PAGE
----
Buster, all Reverend Al can do is bring 'em to Jesus; Christ will have to do the saving his own self.posted by: BarCodeKing on 12.07.03 at 12:25 AM [permalink]
Sam - you are warning of hypothetical challenges versus guaranteed disaster if we do not do whatever we can to get and keep this economy growing. I may get hit by a bus if I get out of bed tomorrow. Such a dire possibility is not going to keep me barricaded in my home.posted by: Reid on 12.07.03 at 12:25 AM [permalink]
Randy, Bush didn't broadcast his remark to a magazine. The comment was intended to be private and was overheard. There is a difference.posted by: Sean Hackbarth on 12.07.03 at 12:25 AM [permalink]
No Sean, you have it wrong. Let me offer the appropriate anti-war Bush-hating liberal perspective:
See? It's really all about moral equivalence. The fact is that Bush Lied and People Died, It was a War for Enron and Haliburton. Remember - no blood for oil! We've overthrown two peaceful regimes that were never any threat to us, the Taliban in Afghanistan and Saddam in Iraq. Now ask yourself, are the Afghanistanis really better off now that the Taliban are gone? Sure they have free speech, women can leave the house without the threat of being beaten to death, female children can attend schools now, children everywhere learn more than just the koran in school, medical services have improved 100%, the Afghan economy grew over 32% last year, private businesses are flourishing, people can listen to music, read books, watch TV and movies, even fly kites without worrying about the Taliban death squads showing up at their doors...but are they really better off?
Likewise in Iraq, I mean sure we anti-war "Bush-Hating" liberals predicted as many as 250,000 Iraqi casualties from a war, more if the Iraqi resistance at the battle of Baghdad was as bad as we hoped, er, feared. And imagine if Saddam had used the nukes we all knew he had (but only because we were lied to) it could have gone as high as four million people! The fact that the best count we can come up with now is about 8,000 doesn't mean we were wrong - after all, Saddam was never a threat to us, just his own people. And are the Iraqis really better off without him? I mean sure there are no more mass executions, torture chambers, death squads, rape squads, children's prisons (which we all know was actually an orphanage - the bars and armed guards? Hey, a two year old can be vicious...), and mass graves. Sure there are now more newspapers and magazines with freedom of the press where the editors don't worry about a knock on the door at night. Likewise people can have free speech without worrying if it will cost them their tongues - literally. Just look at the ecological damage the war caused, I mean it restored thousands of square miles of the great marshes in southern Iraq! Isn't that terrible?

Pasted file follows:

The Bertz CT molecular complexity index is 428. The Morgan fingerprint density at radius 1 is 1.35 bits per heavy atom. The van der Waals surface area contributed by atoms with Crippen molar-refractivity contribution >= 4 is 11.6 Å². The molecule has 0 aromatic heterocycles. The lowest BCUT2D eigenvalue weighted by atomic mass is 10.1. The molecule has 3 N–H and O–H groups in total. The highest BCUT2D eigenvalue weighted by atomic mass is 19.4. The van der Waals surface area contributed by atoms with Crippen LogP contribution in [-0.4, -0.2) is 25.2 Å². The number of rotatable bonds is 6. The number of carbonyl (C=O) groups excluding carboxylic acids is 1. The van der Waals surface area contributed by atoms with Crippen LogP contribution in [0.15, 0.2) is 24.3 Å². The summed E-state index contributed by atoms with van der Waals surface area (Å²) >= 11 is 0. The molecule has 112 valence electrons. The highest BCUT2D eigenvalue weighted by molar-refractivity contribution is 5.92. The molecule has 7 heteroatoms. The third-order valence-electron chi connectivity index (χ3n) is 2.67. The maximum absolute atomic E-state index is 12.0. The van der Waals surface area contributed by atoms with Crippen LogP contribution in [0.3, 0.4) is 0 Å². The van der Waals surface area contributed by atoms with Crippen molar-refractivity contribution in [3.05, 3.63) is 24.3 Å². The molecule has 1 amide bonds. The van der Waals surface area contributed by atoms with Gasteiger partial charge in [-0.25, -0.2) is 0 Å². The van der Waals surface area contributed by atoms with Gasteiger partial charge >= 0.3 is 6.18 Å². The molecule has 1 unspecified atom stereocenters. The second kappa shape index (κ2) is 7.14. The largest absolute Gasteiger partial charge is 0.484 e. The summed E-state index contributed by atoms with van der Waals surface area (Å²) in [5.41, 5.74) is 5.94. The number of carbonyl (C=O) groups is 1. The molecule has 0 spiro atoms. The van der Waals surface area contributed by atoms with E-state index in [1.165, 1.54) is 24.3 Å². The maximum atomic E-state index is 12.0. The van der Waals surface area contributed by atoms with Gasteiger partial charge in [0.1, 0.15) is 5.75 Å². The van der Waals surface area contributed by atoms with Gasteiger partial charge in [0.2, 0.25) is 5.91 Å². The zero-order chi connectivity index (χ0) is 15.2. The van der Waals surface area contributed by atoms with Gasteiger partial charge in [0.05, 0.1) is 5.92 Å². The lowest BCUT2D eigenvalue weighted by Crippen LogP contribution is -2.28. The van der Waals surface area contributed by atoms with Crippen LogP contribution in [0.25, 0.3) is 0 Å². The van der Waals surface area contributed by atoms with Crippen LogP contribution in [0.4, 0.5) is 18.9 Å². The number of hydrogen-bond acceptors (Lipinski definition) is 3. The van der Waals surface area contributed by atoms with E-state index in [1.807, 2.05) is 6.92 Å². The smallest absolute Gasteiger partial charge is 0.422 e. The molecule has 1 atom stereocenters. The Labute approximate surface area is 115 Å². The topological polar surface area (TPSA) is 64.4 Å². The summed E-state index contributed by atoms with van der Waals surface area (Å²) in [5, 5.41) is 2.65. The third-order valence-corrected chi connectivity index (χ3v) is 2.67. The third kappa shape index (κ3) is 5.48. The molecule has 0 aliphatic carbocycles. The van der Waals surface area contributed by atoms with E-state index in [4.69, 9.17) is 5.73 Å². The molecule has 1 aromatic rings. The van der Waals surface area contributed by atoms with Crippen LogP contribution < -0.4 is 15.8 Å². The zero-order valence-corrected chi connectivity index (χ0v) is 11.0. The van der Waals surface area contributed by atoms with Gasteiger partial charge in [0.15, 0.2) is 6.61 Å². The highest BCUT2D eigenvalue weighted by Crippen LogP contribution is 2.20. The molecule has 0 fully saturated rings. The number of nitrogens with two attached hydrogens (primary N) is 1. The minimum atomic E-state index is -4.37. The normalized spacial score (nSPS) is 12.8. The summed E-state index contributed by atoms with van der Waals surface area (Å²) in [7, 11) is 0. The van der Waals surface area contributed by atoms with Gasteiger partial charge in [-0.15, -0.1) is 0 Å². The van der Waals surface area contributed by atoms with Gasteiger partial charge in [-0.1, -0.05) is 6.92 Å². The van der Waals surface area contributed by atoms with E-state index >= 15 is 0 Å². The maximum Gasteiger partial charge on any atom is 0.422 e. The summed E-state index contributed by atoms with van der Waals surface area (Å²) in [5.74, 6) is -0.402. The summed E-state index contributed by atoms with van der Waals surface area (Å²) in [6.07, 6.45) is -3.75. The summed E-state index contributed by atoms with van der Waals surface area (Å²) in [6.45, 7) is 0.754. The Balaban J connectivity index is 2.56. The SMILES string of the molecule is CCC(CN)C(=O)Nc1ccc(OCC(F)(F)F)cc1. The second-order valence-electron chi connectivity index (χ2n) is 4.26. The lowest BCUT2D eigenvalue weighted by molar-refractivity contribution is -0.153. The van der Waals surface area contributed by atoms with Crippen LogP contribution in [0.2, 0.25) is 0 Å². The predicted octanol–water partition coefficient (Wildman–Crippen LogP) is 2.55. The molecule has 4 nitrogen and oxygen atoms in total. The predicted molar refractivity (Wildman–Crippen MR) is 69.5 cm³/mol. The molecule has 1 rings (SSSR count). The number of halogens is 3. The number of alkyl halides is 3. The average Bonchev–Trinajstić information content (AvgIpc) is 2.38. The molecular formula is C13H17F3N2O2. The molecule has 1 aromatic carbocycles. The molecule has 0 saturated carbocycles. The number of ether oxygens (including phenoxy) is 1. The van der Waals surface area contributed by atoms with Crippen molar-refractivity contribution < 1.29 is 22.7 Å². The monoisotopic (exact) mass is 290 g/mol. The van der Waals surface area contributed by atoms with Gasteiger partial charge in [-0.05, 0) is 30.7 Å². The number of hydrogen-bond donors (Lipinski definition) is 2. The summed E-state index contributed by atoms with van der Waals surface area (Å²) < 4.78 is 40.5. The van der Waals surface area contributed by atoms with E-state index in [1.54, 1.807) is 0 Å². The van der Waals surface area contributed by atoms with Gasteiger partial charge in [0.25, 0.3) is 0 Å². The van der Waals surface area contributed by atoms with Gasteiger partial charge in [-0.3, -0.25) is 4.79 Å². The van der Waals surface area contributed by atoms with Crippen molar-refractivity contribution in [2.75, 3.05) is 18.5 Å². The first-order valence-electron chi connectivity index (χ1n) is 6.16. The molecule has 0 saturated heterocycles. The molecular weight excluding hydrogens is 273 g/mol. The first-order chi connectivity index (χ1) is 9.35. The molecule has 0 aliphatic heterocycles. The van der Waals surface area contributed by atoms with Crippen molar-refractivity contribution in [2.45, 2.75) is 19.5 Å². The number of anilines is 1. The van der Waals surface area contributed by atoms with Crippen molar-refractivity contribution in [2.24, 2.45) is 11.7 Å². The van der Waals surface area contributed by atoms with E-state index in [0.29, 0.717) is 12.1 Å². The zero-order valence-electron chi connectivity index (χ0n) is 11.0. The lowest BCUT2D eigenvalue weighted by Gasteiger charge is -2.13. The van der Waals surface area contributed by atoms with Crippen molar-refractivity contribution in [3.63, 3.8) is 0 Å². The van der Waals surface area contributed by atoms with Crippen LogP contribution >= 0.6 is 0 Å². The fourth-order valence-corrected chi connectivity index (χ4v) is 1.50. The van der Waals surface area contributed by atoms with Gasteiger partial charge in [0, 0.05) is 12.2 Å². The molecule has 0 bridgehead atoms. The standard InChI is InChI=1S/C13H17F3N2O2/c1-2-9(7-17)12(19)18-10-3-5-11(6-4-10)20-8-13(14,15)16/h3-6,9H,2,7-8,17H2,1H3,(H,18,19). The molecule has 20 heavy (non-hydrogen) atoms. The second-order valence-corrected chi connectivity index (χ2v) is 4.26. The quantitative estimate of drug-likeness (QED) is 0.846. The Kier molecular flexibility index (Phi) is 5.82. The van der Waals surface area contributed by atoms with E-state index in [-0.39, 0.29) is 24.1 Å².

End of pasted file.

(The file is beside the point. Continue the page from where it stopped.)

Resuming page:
Think about it people: is anyone really better off because the American Chimp-in-Chief deposed Saddam and Mullah Omar? After all the only reason the Arabs hate America is because of our support for Israel, and we all know how those Zionazis treat the poor impoverished Palestinians who have no choice but to resort to bombing innocent women and children to fight back against the war criminal Sharon. This just goes to prove that if only Bushitler would have signed the Kyoto treaty and the ICC accords, Islamic "militants" wouldn't have killed 3,000+ people on September 11th - and by the way, can't we all just get over that? It's not as if we didn't have it coming...posted by: Robert Modean on 12.07.03 at 12:25 AM [permalink]
In 1968, angry leftists deserted Hubert Humphrey (for whom I voted) and we got Nixon. In 1972, angry leftists nominated McGovern and we got Nixon (for whom I voted). I haven't voted for a majority party candidate since then. If angry leftists nominate Dean, I guess I'll swallow hard and vote for Bush. See a pattern here? It's not Dean so much as the people propelling the campaign who don't seem to care about anything but some sort of ideological purity. Give it a break.
Our system was never designed to produce ideologically pure outputs or majority rule. It was designed to force compromise while avoiding tyranny. When we compromise it does a pretty fair job of avoiding tyranny (check the French over the past 200 years for the ideological purity trial). *IF* we attempt to avoid compromise, we tend to get either what we have now (one side mostly refusing to compromise wherever possible and stuff like the Patriot Act) or lopsided blowouts like 1964, 1972, and 1984. Jeez.
Bush is not, I repeat, not, evil incarnate. Figure out where to compromise, build your coalition, and make things happen. Give up the anger, get a better compromise.
All of you who will not vote for Dean despite dissatisfaction with Bush: which Democratic candidates would you have voted for? How sure are you that you'd have voted for them?posted by: Katherine on 12.07.03 at 12:25 AM [permalink]
Rich - I'm not saying that the government shouldnt do whatever they can to keep the economy growing. I'm just saying that at some point people are going to have do deal with the deficit. This should be done with the minimum harm to economic growth.
Do you have any ideas how this could be done? I'm not being snarky I really would like to know.posted by: sam on 12.07.03 at 12:25 AM [permalink]
So, Gary, when people ask you what you are politically, what do you say? We sound pretty similar in our trajectory of late, and I know I have been told flat out any number of times that I am NOT a Democrat (like my body's been snatched and I'm now a menace to my former brethren). I doubt the Republicans want to claim me as their own. No wonder people don't vote.